Dr. Laurence is a hematologist and professor of medicine at Weill Cornell Medicine and NewYork-Presbyterian Hospital. He is the senior scientific consultant for programs at amfAR, The Foundation for AIDS Research.
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HIV testing is very important.
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And the kinds of tests that someone
can do have changed over the years.
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The earliest test we had for
HIV developed in April of 1985.
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It was a very simple test, it's called
the ELISA, and it tests for antibodies.
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Way back when it had a fairly
high false positive rate, so
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you needed to do follow-up testing,
something called a Western Blot.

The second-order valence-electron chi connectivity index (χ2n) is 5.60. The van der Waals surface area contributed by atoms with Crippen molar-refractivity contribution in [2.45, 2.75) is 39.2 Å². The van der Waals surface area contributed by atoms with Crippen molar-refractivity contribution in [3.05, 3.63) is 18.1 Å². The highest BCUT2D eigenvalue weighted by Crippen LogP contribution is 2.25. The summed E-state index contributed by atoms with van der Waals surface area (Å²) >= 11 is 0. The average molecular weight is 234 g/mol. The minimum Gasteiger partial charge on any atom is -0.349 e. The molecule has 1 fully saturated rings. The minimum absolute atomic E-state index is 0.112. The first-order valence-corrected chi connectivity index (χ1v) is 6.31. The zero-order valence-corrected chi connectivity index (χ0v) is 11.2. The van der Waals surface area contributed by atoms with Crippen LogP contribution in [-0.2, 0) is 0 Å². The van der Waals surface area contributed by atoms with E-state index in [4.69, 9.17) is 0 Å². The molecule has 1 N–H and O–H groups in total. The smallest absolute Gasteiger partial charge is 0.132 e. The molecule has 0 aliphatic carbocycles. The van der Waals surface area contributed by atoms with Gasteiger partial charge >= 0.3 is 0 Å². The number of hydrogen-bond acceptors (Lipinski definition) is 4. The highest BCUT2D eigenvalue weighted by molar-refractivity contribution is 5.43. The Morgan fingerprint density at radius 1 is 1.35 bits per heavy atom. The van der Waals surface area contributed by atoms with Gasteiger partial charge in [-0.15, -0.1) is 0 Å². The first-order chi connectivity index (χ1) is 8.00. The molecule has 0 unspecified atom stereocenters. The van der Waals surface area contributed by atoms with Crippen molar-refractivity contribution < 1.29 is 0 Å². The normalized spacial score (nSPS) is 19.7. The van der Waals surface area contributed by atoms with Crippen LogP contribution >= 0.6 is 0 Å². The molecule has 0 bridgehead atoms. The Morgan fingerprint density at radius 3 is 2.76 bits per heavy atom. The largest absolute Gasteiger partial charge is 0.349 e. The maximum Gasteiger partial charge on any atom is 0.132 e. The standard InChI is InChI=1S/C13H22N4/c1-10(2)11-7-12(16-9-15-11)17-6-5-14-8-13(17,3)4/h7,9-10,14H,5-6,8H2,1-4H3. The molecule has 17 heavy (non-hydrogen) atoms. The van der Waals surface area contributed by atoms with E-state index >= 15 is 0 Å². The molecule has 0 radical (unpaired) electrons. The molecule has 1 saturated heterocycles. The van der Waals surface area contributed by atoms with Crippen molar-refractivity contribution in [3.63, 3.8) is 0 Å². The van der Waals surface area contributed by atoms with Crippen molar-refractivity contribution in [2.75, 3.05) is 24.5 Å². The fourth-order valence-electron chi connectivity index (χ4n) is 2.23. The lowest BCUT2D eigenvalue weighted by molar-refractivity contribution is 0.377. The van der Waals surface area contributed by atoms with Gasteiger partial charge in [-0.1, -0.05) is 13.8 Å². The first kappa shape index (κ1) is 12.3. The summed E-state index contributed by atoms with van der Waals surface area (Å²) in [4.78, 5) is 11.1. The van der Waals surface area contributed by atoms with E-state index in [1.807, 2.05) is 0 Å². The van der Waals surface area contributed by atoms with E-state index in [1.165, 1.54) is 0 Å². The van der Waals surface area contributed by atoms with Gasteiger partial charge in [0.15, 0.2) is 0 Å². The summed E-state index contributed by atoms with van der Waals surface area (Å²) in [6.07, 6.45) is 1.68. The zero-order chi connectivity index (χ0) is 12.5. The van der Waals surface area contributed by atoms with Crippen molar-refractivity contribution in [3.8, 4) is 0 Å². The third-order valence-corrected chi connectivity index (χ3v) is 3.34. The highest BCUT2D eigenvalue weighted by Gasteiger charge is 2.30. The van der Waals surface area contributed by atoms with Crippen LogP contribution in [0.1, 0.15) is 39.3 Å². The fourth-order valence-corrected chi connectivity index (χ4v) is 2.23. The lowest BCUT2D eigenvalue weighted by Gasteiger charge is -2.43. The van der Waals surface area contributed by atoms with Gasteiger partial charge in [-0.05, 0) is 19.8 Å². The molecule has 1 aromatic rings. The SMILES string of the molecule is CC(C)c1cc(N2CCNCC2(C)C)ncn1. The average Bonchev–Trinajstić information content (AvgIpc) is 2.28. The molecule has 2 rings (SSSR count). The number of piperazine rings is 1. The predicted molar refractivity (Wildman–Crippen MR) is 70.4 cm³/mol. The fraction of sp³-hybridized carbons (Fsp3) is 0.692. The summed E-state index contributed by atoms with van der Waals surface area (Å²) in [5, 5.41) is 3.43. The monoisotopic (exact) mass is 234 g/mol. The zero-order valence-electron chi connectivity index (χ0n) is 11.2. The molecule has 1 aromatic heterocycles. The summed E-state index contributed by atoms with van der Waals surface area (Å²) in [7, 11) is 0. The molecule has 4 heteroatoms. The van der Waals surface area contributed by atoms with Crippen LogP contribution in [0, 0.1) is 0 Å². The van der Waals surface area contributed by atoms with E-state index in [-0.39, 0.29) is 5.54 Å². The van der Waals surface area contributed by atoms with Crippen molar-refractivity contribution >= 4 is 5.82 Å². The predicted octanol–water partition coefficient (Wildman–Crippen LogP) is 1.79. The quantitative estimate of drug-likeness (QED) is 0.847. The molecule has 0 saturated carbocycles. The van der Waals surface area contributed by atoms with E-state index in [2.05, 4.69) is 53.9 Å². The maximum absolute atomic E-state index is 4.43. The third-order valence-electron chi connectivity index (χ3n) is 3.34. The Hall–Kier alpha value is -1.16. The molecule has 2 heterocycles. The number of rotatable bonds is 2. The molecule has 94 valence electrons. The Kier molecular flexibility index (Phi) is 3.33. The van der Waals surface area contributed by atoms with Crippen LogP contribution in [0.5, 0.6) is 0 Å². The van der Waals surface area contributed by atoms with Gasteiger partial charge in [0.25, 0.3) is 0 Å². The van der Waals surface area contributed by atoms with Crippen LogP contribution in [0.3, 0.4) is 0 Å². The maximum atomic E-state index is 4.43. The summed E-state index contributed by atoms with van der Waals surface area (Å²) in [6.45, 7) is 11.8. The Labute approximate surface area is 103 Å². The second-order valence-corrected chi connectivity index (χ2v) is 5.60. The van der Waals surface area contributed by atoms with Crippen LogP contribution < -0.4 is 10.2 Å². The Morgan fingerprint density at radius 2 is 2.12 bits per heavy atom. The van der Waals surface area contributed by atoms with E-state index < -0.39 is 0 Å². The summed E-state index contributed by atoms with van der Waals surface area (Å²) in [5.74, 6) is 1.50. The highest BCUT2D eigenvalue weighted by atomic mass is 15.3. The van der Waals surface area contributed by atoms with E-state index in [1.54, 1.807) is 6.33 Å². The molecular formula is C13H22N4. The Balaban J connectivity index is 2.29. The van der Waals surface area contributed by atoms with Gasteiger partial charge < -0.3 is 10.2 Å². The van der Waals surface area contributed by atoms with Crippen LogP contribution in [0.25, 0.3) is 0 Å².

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And it wasn't anywhere near as
sensitive as the tests we have today
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which are now called
Fourth Generation Testing.
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In Fourth Generation Testing,
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we test not only with much more highly
sensitive ELISAs for the antibody itself,
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but we also test for a piece of the AIDS
virus itself called the antigen.
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The antigen, we test for, is the internal
part of the virus, the core of the virus,
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that's known as P24.
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And by a combination of those two tests,
you can be very, very much certain
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that if those are negative, that you're
not HIV infected, within about 3-4 weeks.
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Now if you have a very high risk exposure
in a certain situation such as a needle
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stick with someone who is known to be